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About the second part of the question, well there's a lot of different views that people take about the credibility of experts per se, right? I mean, I myself (don't get) all gaga over someone simply because he or she has got a Ph.D. I think, however, that the fact that someone has credentials of various sorts--not just degrees--is an indicator that they know unusual amounts about very specific subjects. So really, the question here is why should anybody think that people that are considered by society as experts are really credible or reliable? That's a question for each of us to answer, I think, on our own. If it has to come down to my believing someone when someone writes something on a Web site, I would rather believe someone who has made it his or her life work to study something than someone who's read a single book on the subject written by that expert.
Are you aiming Citizendium at an older, more mature audience than what Wikipedia has aimed at?
Sanger: Well, in so far as I'm aiming at all, which I really can't do because it's a wiki, but...you might be surprised to know that I would like the wiki to be as open and inclusive in terms of topics as possible. And all the people who are into, you know, videogames and fan literature and all together concerns that people make fun of Wikipedia for having all these articles about--I'd welcome them with open arms. Personally I think that it is the citizens' compendium and we need a lot of information about everything. The whole question is, can we maintain large (and comprehensive) sets of articles about different topics? I'm not going to go out of my way to attract the Trekkies, for example. When I sit down and actually take the time to do recruitment, which we really haven't had the time to do much so far, I'll definitely go after academics first.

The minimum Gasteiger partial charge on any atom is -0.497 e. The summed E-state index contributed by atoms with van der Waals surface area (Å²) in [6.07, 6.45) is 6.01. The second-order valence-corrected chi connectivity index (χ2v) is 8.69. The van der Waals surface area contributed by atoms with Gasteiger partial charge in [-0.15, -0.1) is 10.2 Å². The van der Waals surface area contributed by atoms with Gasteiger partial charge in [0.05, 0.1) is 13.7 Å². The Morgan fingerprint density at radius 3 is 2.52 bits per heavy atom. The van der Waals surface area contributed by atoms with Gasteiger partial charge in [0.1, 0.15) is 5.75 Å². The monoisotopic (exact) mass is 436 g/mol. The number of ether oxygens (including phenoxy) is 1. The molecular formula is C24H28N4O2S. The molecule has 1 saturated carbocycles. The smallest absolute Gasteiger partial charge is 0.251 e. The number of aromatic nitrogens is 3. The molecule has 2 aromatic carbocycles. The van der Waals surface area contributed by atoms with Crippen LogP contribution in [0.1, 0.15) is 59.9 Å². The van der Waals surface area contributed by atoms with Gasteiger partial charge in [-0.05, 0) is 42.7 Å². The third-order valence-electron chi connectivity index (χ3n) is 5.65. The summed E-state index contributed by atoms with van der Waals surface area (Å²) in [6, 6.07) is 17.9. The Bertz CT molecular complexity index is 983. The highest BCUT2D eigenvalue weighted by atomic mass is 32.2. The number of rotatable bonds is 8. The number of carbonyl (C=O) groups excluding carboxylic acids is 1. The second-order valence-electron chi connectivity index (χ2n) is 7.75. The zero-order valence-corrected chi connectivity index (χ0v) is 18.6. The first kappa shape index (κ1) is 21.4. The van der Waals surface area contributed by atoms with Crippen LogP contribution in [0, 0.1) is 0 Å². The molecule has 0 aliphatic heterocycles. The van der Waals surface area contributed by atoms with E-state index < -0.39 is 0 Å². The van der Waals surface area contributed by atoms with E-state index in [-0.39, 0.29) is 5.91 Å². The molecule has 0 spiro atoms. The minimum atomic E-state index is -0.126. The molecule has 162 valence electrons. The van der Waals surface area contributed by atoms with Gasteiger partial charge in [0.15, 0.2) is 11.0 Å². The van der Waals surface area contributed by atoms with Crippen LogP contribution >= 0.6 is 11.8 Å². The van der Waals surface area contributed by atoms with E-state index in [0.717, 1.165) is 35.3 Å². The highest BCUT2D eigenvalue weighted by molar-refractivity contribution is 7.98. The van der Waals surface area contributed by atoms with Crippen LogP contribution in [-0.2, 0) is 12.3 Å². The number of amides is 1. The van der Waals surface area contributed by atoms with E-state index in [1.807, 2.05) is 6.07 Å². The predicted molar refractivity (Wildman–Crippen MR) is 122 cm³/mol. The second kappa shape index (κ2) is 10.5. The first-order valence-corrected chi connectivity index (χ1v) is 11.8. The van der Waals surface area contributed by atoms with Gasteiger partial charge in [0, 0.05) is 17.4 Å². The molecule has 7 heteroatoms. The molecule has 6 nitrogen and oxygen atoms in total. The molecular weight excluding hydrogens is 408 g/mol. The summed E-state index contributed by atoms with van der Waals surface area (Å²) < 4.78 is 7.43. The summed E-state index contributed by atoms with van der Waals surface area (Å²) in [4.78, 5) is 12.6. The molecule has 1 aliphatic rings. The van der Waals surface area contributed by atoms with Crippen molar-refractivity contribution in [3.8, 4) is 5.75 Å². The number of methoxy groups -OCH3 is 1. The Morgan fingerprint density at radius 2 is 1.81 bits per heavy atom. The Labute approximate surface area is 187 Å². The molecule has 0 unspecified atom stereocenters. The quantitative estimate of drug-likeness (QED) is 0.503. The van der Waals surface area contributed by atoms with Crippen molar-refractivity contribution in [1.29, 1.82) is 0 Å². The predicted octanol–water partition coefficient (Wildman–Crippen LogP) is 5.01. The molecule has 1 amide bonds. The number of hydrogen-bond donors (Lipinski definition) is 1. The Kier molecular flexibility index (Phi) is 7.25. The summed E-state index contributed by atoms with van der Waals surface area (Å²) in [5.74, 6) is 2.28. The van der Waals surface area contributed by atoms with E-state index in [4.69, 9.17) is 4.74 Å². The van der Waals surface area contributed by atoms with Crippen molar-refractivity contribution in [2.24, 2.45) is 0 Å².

Going down to the specifics or the processes of how Citizendium works, we at CNET here, we try to submit links on Wikipedia to our own legitimate stories on relevant wiki topics, but they were blocked and immediately pulled down. At Citizendium would that kind of thing be allowed or would that not also be seen as legitimate?
Sanger: Well, I think the details of that policy have yet to be worked out. Generally, we don't like people to use general information resources to promote their own material. On the other hand, someone like CNET or maybe National Geographic or the Smithsonian or one of these sources of credible information can actually be doing the world some good by carefully placing links when they are really relevant and when they're as good as the ones that are up there already.
I think what we can end up having to do is make use of what we call our topic informant work group; these are people who will essentially be our liaison with people who are experts about themselves, essentially, or who are trying to promote their own causes and what not on, say, a Web site. That work group is probably going to have to carefully manage certain marketing efforts and so forth. I can see nothing wrong with CNET linking to some of its more important articles that really explain something very well or for that matter articles about current events that we have, but on the other hand don't want to be a link repository for every link that anyone might possibly want to put up. It's just that actually reduces the quality. So, it has to be managed, and how it's going to be managed is a problem that we're going to look at very carefully.
In some ways the Net that we know is based on the idea of being anonymous. Why doesn't Citizendium allow this? Why do you have to reveal who you are and use your real name to use Citizendium?